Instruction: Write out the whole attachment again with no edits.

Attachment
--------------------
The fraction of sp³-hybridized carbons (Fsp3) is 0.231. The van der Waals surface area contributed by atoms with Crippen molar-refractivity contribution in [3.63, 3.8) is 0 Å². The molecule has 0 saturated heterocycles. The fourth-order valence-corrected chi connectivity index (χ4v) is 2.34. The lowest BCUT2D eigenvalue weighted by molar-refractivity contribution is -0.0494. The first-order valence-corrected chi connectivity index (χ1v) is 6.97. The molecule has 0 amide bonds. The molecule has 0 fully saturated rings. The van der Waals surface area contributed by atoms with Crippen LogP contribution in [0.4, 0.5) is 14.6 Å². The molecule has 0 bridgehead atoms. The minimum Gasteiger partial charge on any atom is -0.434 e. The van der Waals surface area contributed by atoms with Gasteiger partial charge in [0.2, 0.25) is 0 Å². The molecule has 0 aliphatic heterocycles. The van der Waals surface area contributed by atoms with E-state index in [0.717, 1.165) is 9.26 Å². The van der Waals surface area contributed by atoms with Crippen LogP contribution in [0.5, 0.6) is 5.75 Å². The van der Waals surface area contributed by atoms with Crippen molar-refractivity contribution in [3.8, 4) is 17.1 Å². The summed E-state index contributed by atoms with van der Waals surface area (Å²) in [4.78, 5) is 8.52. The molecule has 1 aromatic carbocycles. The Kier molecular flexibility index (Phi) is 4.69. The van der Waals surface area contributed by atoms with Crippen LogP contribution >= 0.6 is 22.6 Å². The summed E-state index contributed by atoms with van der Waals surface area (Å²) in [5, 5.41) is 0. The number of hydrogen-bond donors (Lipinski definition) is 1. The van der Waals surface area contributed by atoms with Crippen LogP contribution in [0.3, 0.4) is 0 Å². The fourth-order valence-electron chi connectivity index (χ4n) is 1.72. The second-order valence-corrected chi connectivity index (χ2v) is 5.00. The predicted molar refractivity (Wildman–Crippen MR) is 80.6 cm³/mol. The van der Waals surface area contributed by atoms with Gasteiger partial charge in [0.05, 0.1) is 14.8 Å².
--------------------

The fraction of sp³-hybridized carbons (Fsp3) is 0.231. The van der Waals surface area contributed by atoms with Crippen molar-refractivity contribution in [3.63, 3.8) is 0 Å². The molecule has 0 saturated heterocycles. The fourth-order valence-corrected chi connectivity index (χ4v) is 2.34. The lowest BCUT2D eigenvalue weighted by molar-refractivity contribution is -0.0494. The first-order valence-corrected chi connectivity index (χ1v) is 6.97. The molecule has 0 amide bonds. The molecule has 0 fully saturated rings. The van der Waals surface area contributed by atoms with Crippen LogP contribution in [0.4, 0.5) is 14.6 Å². The molecule has 0 bridgehead atoms. The minimum Gasteiger partial charge on any atom is -0.434 e. The van der Waals surface area contributed by atoms with Gasteiger partial charge in [0.2, 0.25) is 0 Å². The molecule has 0 aliphatic heterocycles. The van der Waals surface area contributed by atoms with E-state index in [0.717, 1.165) is 9.26 Å². The van der Waals surface area contributed by atoms with Crippen LogP contribution in [0.5, 0.6) is 5.75 Å². The van der Waals surface area contributed by atoms with Crippen molar-refractivity contribution in [3.8, 4) is 17.1 Å². The summed E-state index contributed by atoms with van der Waals surface area (Å²) in [4.78, 5) is 8.52. The molecule has 1 aromatic carbocycles. The Kier molecular flexibility index (Phi) is 4.69. The van der Waals surface area contributed by atoms with Crippen LogP contribution >= 0.6 is 22.6 Å². The summed E-state index contributed by atoms with van der Waals surface area (Å²) in [5, 5.41) is 0. The number of hydrogen-bond donors (Lipinski definition) is 1. The van der Waals surface area contributed by atoms with Crippen LogP contribution in [0.3, 0.4) is 0 Å². The fourth-order valence-electron chi connectivity index (χ4n) is 1.72. The second-order valence-corrected chi connectivity index (χ2v) is 5.00. The predicted molar refractivity (Wildman–Crippen MR) is 80.6 cm³/mol. The van der Waals surface area contributed by atoms with Gasteiger partial charge in [0.05, 0.1) is 14.8 Å².